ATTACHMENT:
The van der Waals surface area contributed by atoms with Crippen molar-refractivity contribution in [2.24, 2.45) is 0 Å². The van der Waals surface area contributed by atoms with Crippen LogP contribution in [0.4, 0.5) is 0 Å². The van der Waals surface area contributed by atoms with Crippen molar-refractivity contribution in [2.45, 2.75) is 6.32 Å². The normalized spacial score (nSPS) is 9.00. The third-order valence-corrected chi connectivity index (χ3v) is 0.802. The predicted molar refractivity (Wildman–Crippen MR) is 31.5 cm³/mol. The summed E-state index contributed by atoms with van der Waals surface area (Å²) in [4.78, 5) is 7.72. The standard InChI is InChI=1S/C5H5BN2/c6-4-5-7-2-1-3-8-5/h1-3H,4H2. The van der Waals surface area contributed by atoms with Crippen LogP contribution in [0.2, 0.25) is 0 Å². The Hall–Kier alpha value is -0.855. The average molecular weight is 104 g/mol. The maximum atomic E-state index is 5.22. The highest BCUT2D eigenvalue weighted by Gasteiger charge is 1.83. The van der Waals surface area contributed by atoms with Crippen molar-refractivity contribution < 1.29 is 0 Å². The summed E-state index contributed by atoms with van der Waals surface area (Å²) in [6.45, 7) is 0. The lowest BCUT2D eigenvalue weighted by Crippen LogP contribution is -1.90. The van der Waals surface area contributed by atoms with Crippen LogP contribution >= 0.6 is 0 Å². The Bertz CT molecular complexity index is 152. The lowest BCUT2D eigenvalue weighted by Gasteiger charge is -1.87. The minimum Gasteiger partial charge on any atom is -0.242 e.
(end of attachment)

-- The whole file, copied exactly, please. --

The van der Waals surface area contributed by atoms with Crippen molar-refractivity contribution in [2.24, 2.45) is 0 Å². The van der Waals surface area contributed by atoms with Crippen LogP contribution in [0.4, 0.5) is 0 Å². The van der Waals surface area contributed by atoms with Crippen molar-refractivity contribution in [2.45, 2.75) is 6.32 Å². The normalized spacial score (nSPS) is 9.00. The third-order valence-corrected chi connectivity index (χ3v) is 0.802. The predicted molar refractivity (Wildman–Crippen MR) is 31.5 cm³/mol. The summed E-state index contributed by atoms with van der Waals surface area (Å²) in [4.78, 5) is 7.72. The standard InChI is InChI=1S/C5H5BN2/c6-4-5-7-2-1-3-8-5/h1-3H,4H2. The van der Waals surface area contributed by atoms with Crippen LogP contribution in [0.2, 0.25) is 0 Å². The Hall–Kier alpha value is -0.855. The average molecular weight is 104 g/mol. The maximum atomic E-state index is 5.22. The highest BCUT2D eigenvalue weighted by Gasteiger charge is 1.83. The van der Waals surface area contributed by atoms with Crippen molar-refractivity contribution < 1.29 is 0 Å². The summed E-state index contributed by atoms with van der Waals surface area (Å²) in [6.45, 7) is 0. The lowest BCUT2D eigenvalue weighted by Crippen LogP contribution is -1.90. The van der Waals surface area contributed by atoms with Crippen LogP contribution >= 0.6 is 0 Å². The Bertz CT molecular complexity index is 152. The lowest BCUT2D eigenvalue weighted by Gasteiger charge is -1.87. The minimum Gasteiger partial charge on any atom is -0.242 e.